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Rigid Motion Woes (Geometry)

  1. Apr 7, 2009 #1
    Working in a Hilbert plane, show that any rigid motion that fixes at least three noncollinear points must be the identity.

    I am certain that I can claim that:
    (i) any translation of the plane will fix none of the points
    (ii) any rotation will fix a single point
    (iii) any reflection will fix only the points on the line about which the plane is reflected

    The trouble is I don't know how to prove that no composition of these could fix only three points in the plane...

    Where do I go next?
     
  2. jcsd
  3. Apr 7, 2009 #2
    I'm unfamiliar with the axioms of a Hilbert plane. If this question were posed in the context of an ordinary Euclidean plane, however, this is how I would approach it. Rigid motions preserve distances (i.e., the distance between points [tex] f(a) [/tex] and [tex] f(b) [/tex] is the same as that between [tex] a [/tex] and [tex] b [/tex], where [tex] f [/tex] is a rigid motion). Given a two points [tex] A [/tex] and [tex] B [/tex] and a third point [tex] X [/tex] not on [tex] \overline{AB} [/tex], there exists exactly one other point [tex] Y \neq X [/tex] such that [tex] d(A,Y) = d(A,X) [/tex] and [tex] d(B,Y) = d(B,X) [/tex] (where [tex] d(\; , \;) [/tex] denotes the distance function). Furthermore, [tex] Y = r_{AB}(X) [/tex], the reflection of [tex] X [/tex] about [tex] \overline{AB} [/tex]. If [tex] X [/tex] is on [tex] \overline{AB} [/tex], then [tex] X [/tex] is the unique point in the plane satisfying these equations. (Neither of these assertions is hard to prove.)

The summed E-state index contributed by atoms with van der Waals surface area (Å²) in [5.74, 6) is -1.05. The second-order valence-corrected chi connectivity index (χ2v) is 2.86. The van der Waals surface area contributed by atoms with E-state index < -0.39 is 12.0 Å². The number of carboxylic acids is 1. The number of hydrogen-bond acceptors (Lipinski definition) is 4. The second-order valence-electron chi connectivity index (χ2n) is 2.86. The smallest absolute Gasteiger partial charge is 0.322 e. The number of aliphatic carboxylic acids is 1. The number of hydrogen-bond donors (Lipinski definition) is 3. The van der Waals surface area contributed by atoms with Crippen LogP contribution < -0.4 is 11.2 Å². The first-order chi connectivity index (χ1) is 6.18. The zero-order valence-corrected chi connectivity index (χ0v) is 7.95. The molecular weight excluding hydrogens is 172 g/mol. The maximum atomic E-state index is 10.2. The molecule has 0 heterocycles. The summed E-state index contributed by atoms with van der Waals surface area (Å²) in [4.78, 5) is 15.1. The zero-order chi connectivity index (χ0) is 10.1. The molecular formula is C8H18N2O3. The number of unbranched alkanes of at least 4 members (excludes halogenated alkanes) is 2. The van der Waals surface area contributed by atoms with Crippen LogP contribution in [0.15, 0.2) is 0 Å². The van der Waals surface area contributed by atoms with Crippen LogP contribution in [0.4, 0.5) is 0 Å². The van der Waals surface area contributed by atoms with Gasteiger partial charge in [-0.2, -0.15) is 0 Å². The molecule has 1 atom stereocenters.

Let [tex] f [/tex] be a rigid motion fixing the three noncollinear points [tex] A,B,C [/tex]. From the last observation, we know that [tex] f [/tex] fixes all of [tex] \overline{AB}, \overline{AC} [/tex], and [tex] \overline{BC} [/tex]. Let [tex] X [/tex] be a point not on any of these lines. Suppose [tex] f(X) \neq X [/tex]; then, by distance conservation, we must have [tex] f(X) = r_{AB}(X) = r_{AC}(X) = r_{BC}(X) [/tex] simultaneously, a contradiction since (by assumption) [tex] \overline{AB} \neq \overline{AC} \neq \overline{BC} [/tex].
     
  4. Apr 8, 2009 #3
    A Hilbert Plane is just a Euclidean Plane, but without the Parallel Axiom and the Circle–Circle Intersection Property.

    So, yeah, your proof works.
     
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